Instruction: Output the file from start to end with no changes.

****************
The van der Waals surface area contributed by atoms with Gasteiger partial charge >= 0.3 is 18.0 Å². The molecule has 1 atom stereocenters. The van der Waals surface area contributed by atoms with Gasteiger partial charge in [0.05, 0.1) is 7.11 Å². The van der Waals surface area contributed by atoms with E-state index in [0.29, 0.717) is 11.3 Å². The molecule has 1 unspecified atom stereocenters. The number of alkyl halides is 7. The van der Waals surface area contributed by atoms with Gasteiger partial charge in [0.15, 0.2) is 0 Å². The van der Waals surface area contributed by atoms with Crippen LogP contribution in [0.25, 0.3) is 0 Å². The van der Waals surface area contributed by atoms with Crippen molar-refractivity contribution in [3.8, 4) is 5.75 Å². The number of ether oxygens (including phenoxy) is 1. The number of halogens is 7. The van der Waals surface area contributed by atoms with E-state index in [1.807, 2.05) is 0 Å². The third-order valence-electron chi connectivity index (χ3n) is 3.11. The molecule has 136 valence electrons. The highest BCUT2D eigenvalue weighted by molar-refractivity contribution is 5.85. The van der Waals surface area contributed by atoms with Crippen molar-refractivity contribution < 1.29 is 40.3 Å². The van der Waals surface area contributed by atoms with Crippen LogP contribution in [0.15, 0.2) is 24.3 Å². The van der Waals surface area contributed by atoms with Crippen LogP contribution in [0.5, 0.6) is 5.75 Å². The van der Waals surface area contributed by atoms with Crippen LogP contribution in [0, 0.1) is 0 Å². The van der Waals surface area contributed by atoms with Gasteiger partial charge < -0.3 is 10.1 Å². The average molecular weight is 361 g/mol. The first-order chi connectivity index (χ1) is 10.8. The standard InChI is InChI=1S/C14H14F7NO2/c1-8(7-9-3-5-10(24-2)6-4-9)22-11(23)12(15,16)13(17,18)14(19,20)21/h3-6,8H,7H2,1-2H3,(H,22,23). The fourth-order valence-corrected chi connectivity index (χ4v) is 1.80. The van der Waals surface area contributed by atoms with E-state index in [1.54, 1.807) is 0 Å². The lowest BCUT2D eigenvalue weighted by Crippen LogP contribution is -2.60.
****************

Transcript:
The van der Waals surface area contributed by atoms with Gasteiger partial charge >= 0.3 is 18.0 Å². The molecule has 1 atom stereocenters. The van der Waals surface area contributed by atoms with Gasteiger partial charge in [0.05, 0.1) is 7.11 Å². The van der Waals surface area contributed by atoms with E-state index in [0.29, 0.717) is 11.3 Å². The molecule has 1 unspecified atom stereocenters. The number of alkyl halides is 7. The van der Waals surface area contributed by atoms with Gasteiger partial charge in [0.15, 0.2) is 0 Å². The van der Waals surface area contributed by atoms with Crippen LogP contribution in [0.25, 0.3) is 0 Å². The van der Waals surface area contributed by atoms with Crippen molar-refractivity contribution in [3.8, 4) is 5.75 Å². The number of ether oxygens (including phenoxy) is 1. The number of halogens is 7. The van der Waals surface area contributed by atoms with E-state index in [1.807, 2.05) is 0 Å². The third-order valence-electron chi connectivity index (χ3n) is 3.11. The molecule has 136 valence electrons. The highest BCUT2D eigenvalue weighted by molar-refractivity contribution is 5.85. The van der Waals surface area contributed by atoms with Crippen molar-refractivity contribution < 1.29 is 40.3 Å². The van der Waals surface area contributed by atoms with Crippen LogP contribution in [0.15, 0.2) is 24.3 Å². The van der Waals surface area contributed by atoms with Crippen LogP contribution in [0.5, 0.6) is 5.75 Å². The van der Waals surface area contributed by atoms with Crippen LogP contribution in [0, 0.1) is 0 Å². The van der Waals surface area contributed by atoms with Gasteiger partial charge < -0.3 is 10.1 Å². The average molecular weight is 361 g/mol. The first-order chi connectivity index (χ1) is 10.8. The standard InChI is InChI=1S/C14H14F7NO2/c1-8(7-9-3-5-10(24-2)6-4-9)22-11(23)12(15,16)13(17,18)14(19,20)21/h3-6,8H,7H2,1-2H3,(H,22,23). The fourth-order valence-corrected chi connectivity index (χ4v) is 1.80. The van der Waals surface area contributed by atoms with E-state index in [1.54, 1.807) is 0 Å². The lowest BCUT2D eigenvalue weighted by Crippen LogP contribution is -2.60.